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Knowledge Publishing, Acquisition and Representation

Periodic Reporting for period 1 - KOPAR (Knowledge Publishing, Acquisition and Representation)

Reporting period: 2015-07-06 to 2017-07-05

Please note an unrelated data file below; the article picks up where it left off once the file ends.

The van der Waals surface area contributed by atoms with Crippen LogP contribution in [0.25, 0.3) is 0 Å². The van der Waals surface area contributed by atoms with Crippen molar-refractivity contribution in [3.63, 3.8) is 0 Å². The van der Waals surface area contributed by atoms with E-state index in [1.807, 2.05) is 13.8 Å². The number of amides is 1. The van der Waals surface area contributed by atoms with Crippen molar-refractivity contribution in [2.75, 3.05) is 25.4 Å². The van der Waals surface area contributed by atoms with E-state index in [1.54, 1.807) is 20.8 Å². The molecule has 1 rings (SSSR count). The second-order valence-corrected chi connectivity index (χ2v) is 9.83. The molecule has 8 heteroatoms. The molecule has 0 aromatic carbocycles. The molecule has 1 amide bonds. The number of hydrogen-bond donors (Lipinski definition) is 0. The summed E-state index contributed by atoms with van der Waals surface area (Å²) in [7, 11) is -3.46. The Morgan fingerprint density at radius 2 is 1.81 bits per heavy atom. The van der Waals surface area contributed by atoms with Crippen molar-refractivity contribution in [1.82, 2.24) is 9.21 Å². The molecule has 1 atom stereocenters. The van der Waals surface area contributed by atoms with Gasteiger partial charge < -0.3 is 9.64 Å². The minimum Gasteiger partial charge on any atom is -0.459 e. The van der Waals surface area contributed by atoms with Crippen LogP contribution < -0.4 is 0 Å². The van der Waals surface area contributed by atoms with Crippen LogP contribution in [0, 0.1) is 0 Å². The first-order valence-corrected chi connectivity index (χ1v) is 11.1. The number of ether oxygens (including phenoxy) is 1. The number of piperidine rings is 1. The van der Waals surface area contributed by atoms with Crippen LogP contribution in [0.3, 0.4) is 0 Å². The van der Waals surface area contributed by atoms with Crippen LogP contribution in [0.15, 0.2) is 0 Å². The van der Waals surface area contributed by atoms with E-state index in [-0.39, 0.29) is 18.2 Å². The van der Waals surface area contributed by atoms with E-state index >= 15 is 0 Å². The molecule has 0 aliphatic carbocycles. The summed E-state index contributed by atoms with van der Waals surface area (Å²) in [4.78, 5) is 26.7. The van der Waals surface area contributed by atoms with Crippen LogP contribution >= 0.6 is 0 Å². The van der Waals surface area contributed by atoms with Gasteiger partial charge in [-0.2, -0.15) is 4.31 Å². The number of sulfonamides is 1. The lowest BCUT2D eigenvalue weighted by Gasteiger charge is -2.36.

Scientific publications aggregate data by encompassing it within a persuasive narrative. Such aggregation is federated as authors reference external sources, analyse data elsewhere and summarize everything over the document. The KOPAR project addresses the problem of supporting such aggregation over a document that is to be born semantic. This means, a document with characterized entities that are meaningful for machines to process. Conceptual elements such as Research Objects, nanopublications, references, experimental protocols and data are to be logically assembled within the document as self- describing, machine processable elements. The prototype illustrating how this research is put into practice was developed in collaboration with ZPID (psychology information center for the German-speaking countries). The prototype delivers a simple framework upon which functional features over characterized entities are made available for the end user. In this way, for instance, authors are recognized by software and information from other sources, e.g. CrossRef, is aggregated. Then, everything is made available to the end user; thus, enhancing the experience and making extensive use of resources available over the web. Furthermore, recognized entities in the content may also be used by other resources in the web -bidirectional reuse. The KOPAR approach is simple, it enables documents to be born semantics and interoperable. By doing so, reuse and be reused as well as enhance functionality over meaningful entities in the content. The inquiring society understands web content as interactive content; the experience laymen have with web content is rarely static. Also, content in the web is interoperable; this is understood and extensively used by web developers. These two characteristics are not to be found with scientific content. Although this content is interactive in nature, data can be presented in many ways; similarly, data can be enhanced with several information sources readily available over the web. Having interoperable content helps researchers to tailor functional features in order to make a case that is valid across several audiences. For instance, a graphic that can easily be customized may be used to explain a phenomenon to non experts. Being able to develop by reusing scientific content also makes it possible for non scientific web developers to build functional features depending on the audience they are targeting. Furthermore, having semantics in web content also makes it simpler for researchers to find information by being more specific when building queries.